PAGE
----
A tragedy is like a fault line. A life is split into a before and an after, and most of the time, the before was better. Few people will let you admit that out loud.
Source: What to Say When You Meet the Angel of Death at a Party – The New York Times
That bit resonated. Actually, the whole article resonated a bit more than I’m comfortable with. Small talk becomes a bit like navigating a mental minefield. “How are you?” is either answered with a gentle lie, or with the truth. The gentle lie is what people are usually asking for, and, frankly, is what I usually want to say anyway. The truth is brutal and scary and life-altering and nuanced and exhausting. “I’m fine. How are you?”
We’ve been learning more about Indigenizing the university, and how we might approach that as an Institute. This article by Gabrielle Lindstrom is a great overview.
Indigenous pedagogy, which refers to a way of teaching using Indigenous educational principles, is grounded in creating, fostering and sustaining good relationships between student and teacher. Teaching moments are found in the human-to-human interactions which are reciprocal — my students understand that I have certain knowledge and experience they can learn from and I understand that I, too, can learn from my students.
Rather than compromising excellence, Indigenous epistemology, therefore, offers students the opportunity to strive for their full potential without compromising their human dignity or those of other cultures.
Fantastic. Indigenization is as much about shifting the power structure as it is about learning the history.
Source: How do we Indigenize post-secondary curriculum? | UToday | University of Calgary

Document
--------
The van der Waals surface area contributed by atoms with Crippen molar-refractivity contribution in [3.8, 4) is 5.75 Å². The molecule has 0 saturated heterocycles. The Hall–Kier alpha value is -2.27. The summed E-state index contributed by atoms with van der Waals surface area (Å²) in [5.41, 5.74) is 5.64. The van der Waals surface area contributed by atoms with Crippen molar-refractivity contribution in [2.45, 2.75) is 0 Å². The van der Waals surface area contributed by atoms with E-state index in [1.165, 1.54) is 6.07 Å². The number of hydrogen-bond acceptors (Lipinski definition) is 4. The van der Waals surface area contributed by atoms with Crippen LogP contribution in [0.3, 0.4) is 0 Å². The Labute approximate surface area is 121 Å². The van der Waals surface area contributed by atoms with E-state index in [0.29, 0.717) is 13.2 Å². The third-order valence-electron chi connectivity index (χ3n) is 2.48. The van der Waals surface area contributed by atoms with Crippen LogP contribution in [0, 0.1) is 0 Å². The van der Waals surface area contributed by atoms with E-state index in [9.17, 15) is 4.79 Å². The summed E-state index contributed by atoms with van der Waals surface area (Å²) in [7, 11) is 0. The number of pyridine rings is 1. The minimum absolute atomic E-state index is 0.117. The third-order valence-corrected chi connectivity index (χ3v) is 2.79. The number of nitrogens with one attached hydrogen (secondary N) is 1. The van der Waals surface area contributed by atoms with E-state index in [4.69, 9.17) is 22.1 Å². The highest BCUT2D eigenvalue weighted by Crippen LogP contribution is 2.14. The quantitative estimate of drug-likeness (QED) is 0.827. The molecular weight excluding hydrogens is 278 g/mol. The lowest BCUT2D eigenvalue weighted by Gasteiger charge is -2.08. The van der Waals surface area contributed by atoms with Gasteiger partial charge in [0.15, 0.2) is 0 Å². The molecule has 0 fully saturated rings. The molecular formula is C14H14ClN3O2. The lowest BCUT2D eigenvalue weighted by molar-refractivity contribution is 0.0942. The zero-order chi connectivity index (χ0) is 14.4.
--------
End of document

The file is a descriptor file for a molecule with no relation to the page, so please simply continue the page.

The article isn’t as hyperbolic as I was braced for, and connects the recent spate of Facebook billionaires lamenting that they just discovered that Facebook may not be the best thing for people or society (but thanks for the $billions).
I’m not about to say that having supercomputers in our pockets, wirelessly connected to the sum of published human knowledge and to every other pocket-supercomputer, is anything but an incredible boon for humanity. But, the way that capitalism and advertising revenue combined with algorithmic distribution to maximize “engagement” and tie into the feedback loop to boost ad revenue and then tweak algorithms and then boost ad revenue etc. etc. ad nauseum? Yeah. That might need a little work.
To ensure that our eyes remain firmly glued to our screens, our smartphones – and the digital worlds they connect us to – internet giants have become little virtuosos of persuasion, cajoling us into checking them again and again – and for longer than we intend. Average users look at their phones about 150 times a day, according to some estimates, and about twice as often as they think they do, according to a 2015 study by British psychologists.